Jackson’s junior season was better than his senior year, but he played through significant shoulder issues and started each of his last 26 games in an Irish uniform.

• KeiVarae Russell – Rated the 207th best player in the country and a top 25 prep running back in 2012, the Irish had an immediate need at cornerback with the departure of Gary Gray and Robert Blanton, and a pre-season injury to Lo Wood.

Russell immediately distinguished himself as the Irish went 12-0 during the regular season. He had 58 tackles and two interceptions as a freshman, followed by a 51-tackle, one-interception sophomore season in ’13.

Before the start of his junior season, he was suspended, along with four others, in an academic misconduct investigation. Following an up-and-down 2015 campaign that ended with a serious leg injury, he bypassed the last year of his eligibility with the Irish and became a third-round draft pick of the Kansas City Chiefs in 2016.

Russell finished with 37 starts, 169 tackles and five interceptions in three seasons at Notre Dame.

• Drue Tranquill – Scout listed Tranquill as a four-star outside linebacker prospect, which went against most projections. But the part safety-part linebacker is on the verge of living up to his No. 171 overall ranking in 2014 with two years of eligibility remaining.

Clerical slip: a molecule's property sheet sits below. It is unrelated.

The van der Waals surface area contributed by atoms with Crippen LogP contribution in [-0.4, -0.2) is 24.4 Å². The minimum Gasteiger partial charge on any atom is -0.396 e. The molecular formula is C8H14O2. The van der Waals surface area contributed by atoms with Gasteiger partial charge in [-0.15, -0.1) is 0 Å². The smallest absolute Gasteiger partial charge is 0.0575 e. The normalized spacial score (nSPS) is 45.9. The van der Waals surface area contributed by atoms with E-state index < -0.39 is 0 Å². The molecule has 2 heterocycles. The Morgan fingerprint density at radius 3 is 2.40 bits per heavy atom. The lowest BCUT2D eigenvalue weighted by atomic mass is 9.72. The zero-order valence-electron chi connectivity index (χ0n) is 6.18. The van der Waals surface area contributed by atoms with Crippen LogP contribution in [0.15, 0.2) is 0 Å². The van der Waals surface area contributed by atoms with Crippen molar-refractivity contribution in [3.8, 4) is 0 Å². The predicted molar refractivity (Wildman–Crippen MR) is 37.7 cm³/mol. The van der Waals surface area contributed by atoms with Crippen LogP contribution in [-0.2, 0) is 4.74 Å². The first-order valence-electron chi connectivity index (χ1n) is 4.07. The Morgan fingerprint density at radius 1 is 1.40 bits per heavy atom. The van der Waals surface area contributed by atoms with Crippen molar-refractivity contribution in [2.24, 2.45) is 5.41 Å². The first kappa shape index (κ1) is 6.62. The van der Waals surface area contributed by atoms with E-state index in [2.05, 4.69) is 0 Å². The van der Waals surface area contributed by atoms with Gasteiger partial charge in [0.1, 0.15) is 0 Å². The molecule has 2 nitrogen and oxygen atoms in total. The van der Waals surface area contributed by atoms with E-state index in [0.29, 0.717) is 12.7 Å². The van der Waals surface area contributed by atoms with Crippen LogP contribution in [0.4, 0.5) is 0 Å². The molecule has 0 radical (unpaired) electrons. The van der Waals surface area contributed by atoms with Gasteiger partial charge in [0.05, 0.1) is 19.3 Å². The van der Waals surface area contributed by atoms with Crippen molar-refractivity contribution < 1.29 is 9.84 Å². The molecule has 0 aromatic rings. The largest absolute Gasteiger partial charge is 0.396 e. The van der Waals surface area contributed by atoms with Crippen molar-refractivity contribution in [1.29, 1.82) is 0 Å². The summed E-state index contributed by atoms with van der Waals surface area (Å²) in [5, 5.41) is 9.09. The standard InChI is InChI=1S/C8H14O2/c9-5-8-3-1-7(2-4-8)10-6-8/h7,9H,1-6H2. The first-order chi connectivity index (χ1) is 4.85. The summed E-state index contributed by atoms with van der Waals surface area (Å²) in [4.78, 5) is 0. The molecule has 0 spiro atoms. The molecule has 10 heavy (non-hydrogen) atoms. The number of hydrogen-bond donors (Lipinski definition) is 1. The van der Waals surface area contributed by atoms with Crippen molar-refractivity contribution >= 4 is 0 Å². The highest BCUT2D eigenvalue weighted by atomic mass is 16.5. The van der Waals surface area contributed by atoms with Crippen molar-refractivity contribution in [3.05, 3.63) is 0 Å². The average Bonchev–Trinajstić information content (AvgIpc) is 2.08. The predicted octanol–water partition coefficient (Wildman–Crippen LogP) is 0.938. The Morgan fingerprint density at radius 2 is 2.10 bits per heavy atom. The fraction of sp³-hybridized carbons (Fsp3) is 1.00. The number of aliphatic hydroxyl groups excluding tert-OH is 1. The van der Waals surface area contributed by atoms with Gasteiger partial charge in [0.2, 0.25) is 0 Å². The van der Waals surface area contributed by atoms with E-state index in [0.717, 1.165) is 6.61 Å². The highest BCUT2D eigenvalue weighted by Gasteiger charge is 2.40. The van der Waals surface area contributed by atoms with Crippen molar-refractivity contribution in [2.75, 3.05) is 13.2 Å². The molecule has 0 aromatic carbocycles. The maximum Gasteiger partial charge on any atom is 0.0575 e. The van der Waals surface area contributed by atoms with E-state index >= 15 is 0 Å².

After suffering season-ending knee injuries in 2014 and 2015, Tranquill returned to action at safety in ’16 where he struggled in the Brian VanGorder defense. New defensive coordinator Mike Elko moved him to Rover (outside linebacker) this spring.

In just 26 games, Tranquill has 121 tackles, including 79 in 2016, with 5½ tackles for loss.


• Julian Love – Ranked below the midway point of cornerback/safety prospects signed by the Irish since 2010, this three-star prospect emerged as a natural during his rookie campaign in ’16. Showing the versatility to play cornerback or safety, Love had 45 tackles (tied for eighth) despite starting just eight games. He shifted to safety for the Army game.

Not only does he show the intelligence to play multiple roles for the Irish, Love represents himself and his team like a future captain.


• Tee Shepard – Notre Dame’s top-rated defensive back prospect and only five-star in the secondary during the Kelly era. His days at Notre Dame were limited before moving on to Holmes Community College, Mississippi, a brief flirtation with Miami (Ohio) and then the Indoor Football League.

• Davonte Neal – After one season/21 punt returns as a freshman at Notre Dame in 2012, Neal transferred to Arizona, where he caught 27 passes for 214 yards in 2014 before transitioning to cornerback. He intercepted a pass in 2015 and 2016, finishing with 85 career tackles. He returned a punt 81 yards for a touchdown against Washington State in ’14.

• Eilar Hardy – The sixth highest-ranked defensive back signed by Notre Dame during the Brian Kelly era, Hardy never did live up to his four-star billing in the secondary, although he was credited with 26 tackles in 2013.

Caught up in an academic scandal, he played two games after being reinstated late in the 2014 season before transferring to Bowling Green. Hardy made an impact with the Falcons, collecting 82 tackles and a pair of interceptions in 2015.